Reply to post: Re: lack of good tools for GUI development

You GNOME it: Windows and Apple devs get a compelling reason to turn to Linux

bombastic bob Silver badge

Re: lack of good tools for GUI development

"The Visual Studio debugger is light years ahead of GDB in every way possible. And has been for decades."

not really. gdb was intended to have a wrapper around it, as I understand. It's a lot like the old codeview application, but simpler. Also similar to the way kernel debugging works, for those of us who've done that.

DevStudio's debugging interface isn't any better than 'ddd' as far as I am concerned. In fact, I think it's HARDER to use DevStudio nowadays (compared to '98 which was probably the BEST version for people who like to type and not mousie-clickie every damn thing), with the way the hotkeys and toolbars and displayed source files have been screwed all to hell (as far as I can tell, anyway). It was MUCH easier (and saner) in "the old days".

If you've ever used 'ddd' (a GUI wrapper around gdb) you'll see an example of GUI integration around gdb, which is as good as anything else as far as I'm concerned.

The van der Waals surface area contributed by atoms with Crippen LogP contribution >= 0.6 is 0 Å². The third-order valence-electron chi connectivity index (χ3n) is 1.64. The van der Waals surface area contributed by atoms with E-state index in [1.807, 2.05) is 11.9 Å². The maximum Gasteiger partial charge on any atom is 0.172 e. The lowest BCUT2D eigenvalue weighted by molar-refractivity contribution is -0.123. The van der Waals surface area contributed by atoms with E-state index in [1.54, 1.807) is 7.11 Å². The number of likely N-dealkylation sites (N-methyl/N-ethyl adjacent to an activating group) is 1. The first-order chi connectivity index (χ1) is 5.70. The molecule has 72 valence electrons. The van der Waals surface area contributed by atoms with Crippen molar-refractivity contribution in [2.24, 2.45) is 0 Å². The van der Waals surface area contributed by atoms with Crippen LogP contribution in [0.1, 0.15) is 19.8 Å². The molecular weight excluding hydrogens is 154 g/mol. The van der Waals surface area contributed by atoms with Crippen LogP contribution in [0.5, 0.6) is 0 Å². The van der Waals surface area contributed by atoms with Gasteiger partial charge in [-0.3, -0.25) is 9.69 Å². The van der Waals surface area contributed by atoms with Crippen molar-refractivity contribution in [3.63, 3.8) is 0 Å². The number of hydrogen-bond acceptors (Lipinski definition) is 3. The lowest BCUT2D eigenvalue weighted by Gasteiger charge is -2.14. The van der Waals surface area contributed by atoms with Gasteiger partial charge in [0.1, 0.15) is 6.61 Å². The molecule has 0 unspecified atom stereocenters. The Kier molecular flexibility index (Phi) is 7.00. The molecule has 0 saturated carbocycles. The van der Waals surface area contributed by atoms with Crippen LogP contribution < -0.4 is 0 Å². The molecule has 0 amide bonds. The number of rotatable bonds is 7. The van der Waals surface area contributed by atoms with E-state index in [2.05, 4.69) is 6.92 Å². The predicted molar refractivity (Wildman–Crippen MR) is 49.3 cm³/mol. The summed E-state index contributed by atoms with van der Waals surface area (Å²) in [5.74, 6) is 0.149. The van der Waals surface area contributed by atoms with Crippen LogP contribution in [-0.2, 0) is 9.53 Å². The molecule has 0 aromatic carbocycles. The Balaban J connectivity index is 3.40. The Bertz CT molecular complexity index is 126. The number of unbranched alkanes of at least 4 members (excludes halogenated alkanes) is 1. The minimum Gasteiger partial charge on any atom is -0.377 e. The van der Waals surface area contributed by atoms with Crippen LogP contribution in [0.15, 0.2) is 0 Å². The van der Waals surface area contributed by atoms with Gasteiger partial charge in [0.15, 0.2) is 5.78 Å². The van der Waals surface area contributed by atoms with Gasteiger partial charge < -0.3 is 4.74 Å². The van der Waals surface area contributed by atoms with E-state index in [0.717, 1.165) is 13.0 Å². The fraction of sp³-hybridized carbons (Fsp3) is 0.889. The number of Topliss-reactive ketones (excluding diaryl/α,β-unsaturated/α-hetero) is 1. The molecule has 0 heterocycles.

Where 'ddd' falls apart is when you set a breakpoint during event handling from X11 from within the SAME desktop as the process being debugged. Basically there's a lock on the X server so everything freezes up due to the 'deadlock'.

So, there are 2 basic solutions to that: a) use a separate desktop (which I already do) for the debugging session, and b) fix the interface (i.e. re-write your own gdb wrapper) so that it unlocks the X server across debug breakpoints. Managing the 2nd option may require some clever hacking. But I intend to give it a good try anyway.

The X11 library has a locking mechanism for multiple threads accessing the X server, mainly XLockDisplay() and XUnlockDisplay() (if you initialize it for threaded behavior; I keep the events in the main thread to avoid problems). Additionally, you can lock/unlock the server itself via XLockServer and XUnlockServer (you sometimes need to do this with certain operations, like mouse-dragging). These may be implicit with certain kinds of X11 library calls and event handling itself. So if I spend some time digging through the X11 library I bet I'll find something _like_ this being used during event processing, locking the X server (or the library) for concurrency reasons. I would then intercept that when I hit a breakpoint, shut it off while in the debugger GUI, and re-do the state prior to returning to the program.

So yeah once that's solved, everything's good again, you can debug in X11 and Micro-shaft can keep their bloatware developer studio and any incarnations they attempt to make runnable on Linux.

[and I doubt Wayland would "fix" anything, either - it would probably make things WORSE]

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